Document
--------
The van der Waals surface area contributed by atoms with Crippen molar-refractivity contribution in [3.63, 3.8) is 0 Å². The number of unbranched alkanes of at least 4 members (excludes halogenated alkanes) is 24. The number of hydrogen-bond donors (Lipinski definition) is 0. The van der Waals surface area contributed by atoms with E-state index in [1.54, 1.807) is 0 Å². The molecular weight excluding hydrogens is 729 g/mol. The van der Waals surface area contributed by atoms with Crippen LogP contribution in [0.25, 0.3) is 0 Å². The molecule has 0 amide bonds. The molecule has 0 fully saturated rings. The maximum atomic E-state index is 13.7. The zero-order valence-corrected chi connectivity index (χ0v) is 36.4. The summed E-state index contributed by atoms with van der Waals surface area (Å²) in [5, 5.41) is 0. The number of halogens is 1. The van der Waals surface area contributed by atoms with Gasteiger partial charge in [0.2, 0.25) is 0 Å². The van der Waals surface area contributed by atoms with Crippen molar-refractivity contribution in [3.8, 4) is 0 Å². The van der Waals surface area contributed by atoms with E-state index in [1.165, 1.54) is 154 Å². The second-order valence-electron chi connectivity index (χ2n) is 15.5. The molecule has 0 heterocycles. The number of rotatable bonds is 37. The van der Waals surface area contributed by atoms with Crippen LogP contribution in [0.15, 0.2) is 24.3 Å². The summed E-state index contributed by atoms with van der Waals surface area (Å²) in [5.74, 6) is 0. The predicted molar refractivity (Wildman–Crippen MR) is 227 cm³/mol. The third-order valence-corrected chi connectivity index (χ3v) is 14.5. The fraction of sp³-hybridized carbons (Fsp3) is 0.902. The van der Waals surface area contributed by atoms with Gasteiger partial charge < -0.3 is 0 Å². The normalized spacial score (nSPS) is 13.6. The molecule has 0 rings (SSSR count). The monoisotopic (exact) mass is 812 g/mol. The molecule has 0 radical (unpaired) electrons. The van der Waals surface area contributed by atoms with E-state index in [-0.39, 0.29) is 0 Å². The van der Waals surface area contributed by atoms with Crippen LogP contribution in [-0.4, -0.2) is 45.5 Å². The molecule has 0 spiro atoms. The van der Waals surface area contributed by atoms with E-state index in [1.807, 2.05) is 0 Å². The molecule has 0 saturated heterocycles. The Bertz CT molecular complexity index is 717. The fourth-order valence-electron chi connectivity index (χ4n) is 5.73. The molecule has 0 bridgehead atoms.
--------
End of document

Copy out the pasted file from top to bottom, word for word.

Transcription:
The van der Waals surface area contributed by atoms with Crippen molar-refractivity contribution in [3.63, 3.8) is 0 Å². The number of unbranched alkanes of at least 4 members (excludes halogenated alkanes) is 24. The number of hydrogen-bond donors (Lipinski definition) is 0. The van der Waals surface area contributed by atoms with E-state index in [1.54, 1.807) is 0 Å². The molecular weight excluding hydrogens is 729 g/mol. The van der Waals surface area contributed by atoms with Crippen LogP contribution in [0.25, 0.3) is 0 Å². The molecule has 0 amide bonds. The molecule has 0 fully saturated rings. The maximum atomic E-state index is 13.7. The zero-order valence-corrected chi connectivity index (χ0v) is 36.4. The summed E-state index contributed by atoms with van der Waals surface area (Å²) in [5, 5.41) is 0. The number of halogens is 1. The van der Waals surface area contributed by atoms with Gasteiger partial charge in [0.2, 0.25) is 0 Å². The van der Waals surface area contributed by atoms with Crippen molar-refractivity contribution in [3.8, 4) is 0 Å². The van der Waals surface area contributed by atoms with E-state index in [1.165, 1.54) is 154 Å². The second-order valence-electron chi connectivity index (χ2n) is 15.5. The molecule has 0 heterocycles. The number of rotatable bonds is 37. The van der Waals surface area contributed by atoms with Crippen LogP contribution in [0.15, 0.2) is 24.3 Å². The summed E-state index contributed by atoms with van der Waals surface area (Å²) in [5.74, 6) is 0. The predicted molar refractivity (Wildman–Crippen MR) is 227 cm³/mol. The third-order valence-corrected chi connectivity index (χ3v) is 14.5. The fraction of sp³-hybridized carbons (Fsp3) is 0.902. The van der Waals surface area contributed by atoms with Gasteiger partial charge < -0.3 is 0 Å². The normalized spacial score (nSPS) is 13.6. The molecule has 0 rings (SSSR count). The monoisotopic (exact) mass is 812 g/mol. The molecule has 0 radical (unpaired) electrons. The van der Waals surface area contributed by atoms with E-state index in [-0.39, 0.29) is 0 Å². The van der Waals surface area contributed by atoms with Crippen LogP contribution in [-0.4, -0.2) is 45.5 Å². The molecule has 0 spiro atoms. The van der Waals surface area contributed by atoms with E-state index in [1.807, 2.05) is 0 Å². The molecule has 0 saturated heterocycles. The Bertz CT molecular complexity index is 717. The fourth-order valence-electron chi connectivity index (χ4n) is 5.73. The molecule has 0 bridgehead atoms.